Sia has made an effort to steer clear of problematic hosts by using financial disincentives. A host risk losing the investment collateral if they are offline for an excessive number of hours or lose the renter’s data. Due to the autonomous nature of the Sia smart contract, this happens even if the outage or data loss is unintentional, for as due to bad internet or a hard drive failure.
The hosts are also at risk. The majority of renters encrypt their material before fragmenting it, leaving hosts with only a little encrypted portion of a file. If they are hosting unlawful content, they can maintain credible denial in this way. However, it is conceivable for tenants to keep unencrypted data on Sia. In any event, it cautions on its website: “If it is found that unlawful content is being stored on or accessed from your server, you may be subject to takedown requests, search warrants, or other unfavourable measures from law enforcement or your Internet service provider as a host.”
Siacoin (SC) was introduced in 2015 at a price of about $0.00004; for the first 18 months, the utility token did not rise above $0.0001. The coin had a surge in the summer of 2017, reaching $0.019 on June 19. On January 6, 2018, Siacoin rose to an all-time high of $0.11.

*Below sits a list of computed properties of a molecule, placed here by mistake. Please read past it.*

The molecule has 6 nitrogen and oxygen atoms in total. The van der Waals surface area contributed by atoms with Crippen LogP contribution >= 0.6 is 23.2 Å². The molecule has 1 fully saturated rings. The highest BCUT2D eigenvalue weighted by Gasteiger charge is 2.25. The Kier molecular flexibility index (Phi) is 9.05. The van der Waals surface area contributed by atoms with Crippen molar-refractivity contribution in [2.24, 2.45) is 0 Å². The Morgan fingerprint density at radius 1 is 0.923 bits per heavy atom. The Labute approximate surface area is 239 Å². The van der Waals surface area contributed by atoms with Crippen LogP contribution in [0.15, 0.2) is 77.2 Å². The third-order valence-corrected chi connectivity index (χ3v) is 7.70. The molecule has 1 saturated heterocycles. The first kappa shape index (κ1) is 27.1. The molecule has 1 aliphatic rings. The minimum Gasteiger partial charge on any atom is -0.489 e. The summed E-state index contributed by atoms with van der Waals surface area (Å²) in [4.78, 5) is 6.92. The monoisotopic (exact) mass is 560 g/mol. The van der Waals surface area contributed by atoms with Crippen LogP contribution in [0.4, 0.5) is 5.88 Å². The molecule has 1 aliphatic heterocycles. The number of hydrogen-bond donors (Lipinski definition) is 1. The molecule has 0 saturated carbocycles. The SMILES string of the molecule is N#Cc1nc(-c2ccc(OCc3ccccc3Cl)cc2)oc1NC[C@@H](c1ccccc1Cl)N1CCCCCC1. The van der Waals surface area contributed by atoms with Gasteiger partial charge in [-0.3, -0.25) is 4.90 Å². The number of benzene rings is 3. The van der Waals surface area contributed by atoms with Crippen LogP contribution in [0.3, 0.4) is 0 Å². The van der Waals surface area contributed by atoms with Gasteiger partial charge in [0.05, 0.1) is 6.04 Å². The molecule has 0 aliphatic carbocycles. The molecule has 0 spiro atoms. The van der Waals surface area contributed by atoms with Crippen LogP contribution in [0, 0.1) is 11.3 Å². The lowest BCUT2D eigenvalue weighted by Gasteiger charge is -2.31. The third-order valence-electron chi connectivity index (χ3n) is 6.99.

Despite the coin’s subsequent two-year decline to below $0.005, this year it has been on a bullish trend. The value of Siacoin increased from $0.003 on January 1 to a high of $0.05 on April 17. It dropped to $0.01 in the months that followed, but as of 22 November, it is now hovering around that price.
The number of Siacoins that can be mined has no upper bound. There are 49 billion coins in circulation right now, and the price is hovering around $0.20.
Users use Siacoin to make payments to the hosts who are holding their data. Sia may continue to be decentralised because of this peer-to-peer matchmaking because no organisation is keeping the data.
The developers’ Airtable shows that there are currently 31 exchanges where Siacoin may be purchased. Binance, Bittrex, and Kraken are a few of these marketplaces. Sia only suggests seven of the 31 exchanges, though. Always conduct your own research before making an investment, and never risk more than you can afford to lose.